City of Early – ($45,000) to have asbestos removed, a phase I/II assessment to be completed and full deconstruction of the Payless Cashway building that was damaged by a tornado. The city is partnering with the local economic development office to market the site for commercial interests.

City of Emmetsburg – ($3,750) to complete asbestos inspections at 25 designated buildings that the city has secured easements with the building owners. This is part of an even larger project to improve the look of the downtown area.

City of Garnavillo – ($50,000) to deconstruct the old school building and construct a new city hall in its place.

City of Malvern – ($80,000) to partner with the Malvern Area Betterment Association to use funds to complete asbestos inspection, abatement, structural analysis and building renovation, which will offer commercial and residential space.

City of Marcus – ($11,796) to deconstruct one building and renovate two others. Once deconstructed, the building site will become a green space which will house a container to collect recyclables. The two renovated buildings will be transformed into storage for community cardboard collection which will also be recycled.

City of Middletown – ($1,500) to start toward deconstructing the old school building. This round of funding will be used to complete an asbestos inspection for the premises. The city plans on submitting an application for the next grant round to continue the project.

City of Olin -($34,000) to partner with Olin Economic Development on designated renovation tasks that will include inspecting and abating asbestos, and replacing the roof and exterior facades. The building will be marketed for commercial interest.

City of Rockford – ($35,500) to inspect for and abate asbestos and deconstruct an abandoned commercial building, allowing a neighboring business to expand its operation.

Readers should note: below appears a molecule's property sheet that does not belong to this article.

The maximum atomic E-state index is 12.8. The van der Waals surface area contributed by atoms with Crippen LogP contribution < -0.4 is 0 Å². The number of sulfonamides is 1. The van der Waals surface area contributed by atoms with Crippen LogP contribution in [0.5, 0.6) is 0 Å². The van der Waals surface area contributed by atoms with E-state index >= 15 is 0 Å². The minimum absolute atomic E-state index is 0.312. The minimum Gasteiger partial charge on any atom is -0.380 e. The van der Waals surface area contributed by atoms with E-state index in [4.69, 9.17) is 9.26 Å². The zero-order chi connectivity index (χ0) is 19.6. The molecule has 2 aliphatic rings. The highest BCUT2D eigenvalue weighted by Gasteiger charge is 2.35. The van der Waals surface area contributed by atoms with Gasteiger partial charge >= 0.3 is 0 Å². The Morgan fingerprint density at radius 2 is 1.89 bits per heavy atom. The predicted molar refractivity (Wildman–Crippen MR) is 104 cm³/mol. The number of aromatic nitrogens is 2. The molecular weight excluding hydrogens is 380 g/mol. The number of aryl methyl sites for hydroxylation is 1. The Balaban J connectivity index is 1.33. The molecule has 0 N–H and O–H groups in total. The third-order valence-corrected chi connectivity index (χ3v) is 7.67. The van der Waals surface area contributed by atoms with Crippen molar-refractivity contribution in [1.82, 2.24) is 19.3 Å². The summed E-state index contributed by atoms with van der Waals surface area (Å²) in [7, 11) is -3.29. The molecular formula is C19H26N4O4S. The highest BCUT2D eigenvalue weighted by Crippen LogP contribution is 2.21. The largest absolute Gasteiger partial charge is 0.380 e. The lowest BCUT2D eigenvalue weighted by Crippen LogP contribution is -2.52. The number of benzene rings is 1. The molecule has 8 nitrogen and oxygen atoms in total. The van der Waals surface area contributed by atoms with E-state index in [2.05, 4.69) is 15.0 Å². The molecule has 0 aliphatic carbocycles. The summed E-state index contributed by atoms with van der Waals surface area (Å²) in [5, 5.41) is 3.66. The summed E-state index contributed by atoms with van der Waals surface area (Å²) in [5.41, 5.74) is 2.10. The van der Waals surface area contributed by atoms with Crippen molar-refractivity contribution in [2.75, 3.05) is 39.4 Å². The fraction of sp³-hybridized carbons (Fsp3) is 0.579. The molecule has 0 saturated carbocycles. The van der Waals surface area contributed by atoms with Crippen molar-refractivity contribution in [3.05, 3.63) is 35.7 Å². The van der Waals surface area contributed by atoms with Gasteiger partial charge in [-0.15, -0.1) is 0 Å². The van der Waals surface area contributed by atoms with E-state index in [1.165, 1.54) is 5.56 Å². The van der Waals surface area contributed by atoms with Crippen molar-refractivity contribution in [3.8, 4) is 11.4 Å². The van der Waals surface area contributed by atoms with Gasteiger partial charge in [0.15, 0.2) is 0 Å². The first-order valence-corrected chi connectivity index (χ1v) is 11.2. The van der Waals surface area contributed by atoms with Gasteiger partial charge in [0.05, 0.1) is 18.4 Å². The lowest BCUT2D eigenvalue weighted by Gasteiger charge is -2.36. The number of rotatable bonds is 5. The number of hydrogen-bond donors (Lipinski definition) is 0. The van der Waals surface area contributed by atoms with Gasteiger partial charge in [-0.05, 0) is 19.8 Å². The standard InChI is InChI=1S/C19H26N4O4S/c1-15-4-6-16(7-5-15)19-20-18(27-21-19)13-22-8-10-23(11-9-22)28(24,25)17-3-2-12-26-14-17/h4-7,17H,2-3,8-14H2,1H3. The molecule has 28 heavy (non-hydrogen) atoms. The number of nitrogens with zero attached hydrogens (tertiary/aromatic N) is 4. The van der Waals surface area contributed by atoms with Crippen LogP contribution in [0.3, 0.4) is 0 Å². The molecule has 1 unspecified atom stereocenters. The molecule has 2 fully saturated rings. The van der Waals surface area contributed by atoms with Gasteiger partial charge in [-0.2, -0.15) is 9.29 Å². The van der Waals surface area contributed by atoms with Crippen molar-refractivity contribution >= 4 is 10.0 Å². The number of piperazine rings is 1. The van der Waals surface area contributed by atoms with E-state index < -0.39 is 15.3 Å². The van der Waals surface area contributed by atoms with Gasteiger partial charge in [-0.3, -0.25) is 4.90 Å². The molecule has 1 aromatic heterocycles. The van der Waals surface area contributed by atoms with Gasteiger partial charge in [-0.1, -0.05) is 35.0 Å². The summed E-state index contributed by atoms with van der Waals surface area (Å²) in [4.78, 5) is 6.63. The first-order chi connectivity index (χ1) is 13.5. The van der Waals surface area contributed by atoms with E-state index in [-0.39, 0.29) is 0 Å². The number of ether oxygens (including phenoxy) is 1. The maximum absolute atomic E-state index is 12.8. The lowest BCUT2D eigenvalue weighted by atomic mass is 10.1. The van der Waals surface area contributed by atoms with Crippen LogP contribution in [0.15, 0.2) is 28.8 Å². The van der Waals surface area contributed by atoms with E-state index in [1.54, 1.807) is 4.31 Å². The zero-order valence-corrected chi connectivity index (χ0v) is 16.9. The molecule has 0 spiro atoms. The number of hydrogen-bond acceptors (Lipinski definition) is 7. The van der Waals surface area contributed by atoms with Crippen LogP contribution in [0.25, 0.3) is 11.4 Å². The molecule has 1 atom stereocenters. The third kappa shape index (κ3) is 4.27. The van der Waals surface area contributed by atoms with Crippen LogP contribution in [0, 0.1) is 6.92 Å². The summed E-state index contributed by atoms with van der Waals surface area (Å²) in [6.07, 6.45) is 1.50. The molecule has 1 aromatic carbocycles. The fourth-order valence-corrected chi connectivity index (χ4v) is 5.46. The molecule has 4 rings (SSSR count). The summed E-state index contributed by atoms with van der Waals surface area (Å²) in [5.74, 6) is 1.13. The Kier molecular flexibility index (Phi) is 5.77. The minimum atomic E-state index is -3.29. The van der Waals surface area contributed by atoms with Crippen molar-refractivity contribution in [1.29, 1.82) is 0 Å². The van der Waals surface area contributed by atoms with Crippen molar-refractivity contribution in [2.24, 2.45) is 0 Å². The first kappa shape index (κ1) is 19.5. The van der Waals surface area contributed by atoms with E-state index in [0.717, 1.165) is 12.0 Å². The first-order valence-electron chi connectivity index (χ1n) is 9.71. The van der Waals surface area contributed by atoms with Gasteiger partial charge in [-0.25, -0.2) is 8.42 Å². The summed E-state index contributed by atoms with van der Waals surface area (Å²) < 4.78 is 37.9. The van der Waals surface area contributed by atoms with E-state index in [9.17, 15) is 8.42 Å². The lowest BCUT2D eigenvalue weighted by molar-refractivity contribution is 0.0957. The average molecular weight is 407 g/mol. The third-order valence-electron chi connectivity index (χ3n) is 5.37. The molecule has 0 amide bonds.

City of Ruthven – ($23,000) to deconstruct two buildings in disrepair. Once complete, the city plans on marketing the vacated spaces to interested commercial clients.

City of Sioux Rapids – ($12,585) to deconstruct a former meat locker that poses a health and safety hazard to the community. The site will then be marketed for commercial purposes.

City of Slater – ($66,140) to abate for asbestos and renovate an abandoned building located on Main Street. The project will repair and weatherproof the building shell and prepare the building for sale to a commercial interest.

City of Van Meter – ($17,187) to remove all asbestos and deconstruct a building that is posing a health and safety hazard to the community. Building will be replaced with a new city services building that will house the police station, city hall staff and library.

City of Zearing – ($80,000) to complete structural analysis, asbestos inspection, abatement and renovation activities for three separate buildings. Once complete, a neighboring business intends to create a restaurant and bar in the place of two of these projects, while the other site will be marketed for commercial interests.

Louisa County – ($3,400) to start renovations on the old jail, transforming it into an office building that will house county staff. The funding for this grant will cover an asbestos inspection and structural engineering analysis.

For more information about the grant program, application forms and resources, visit: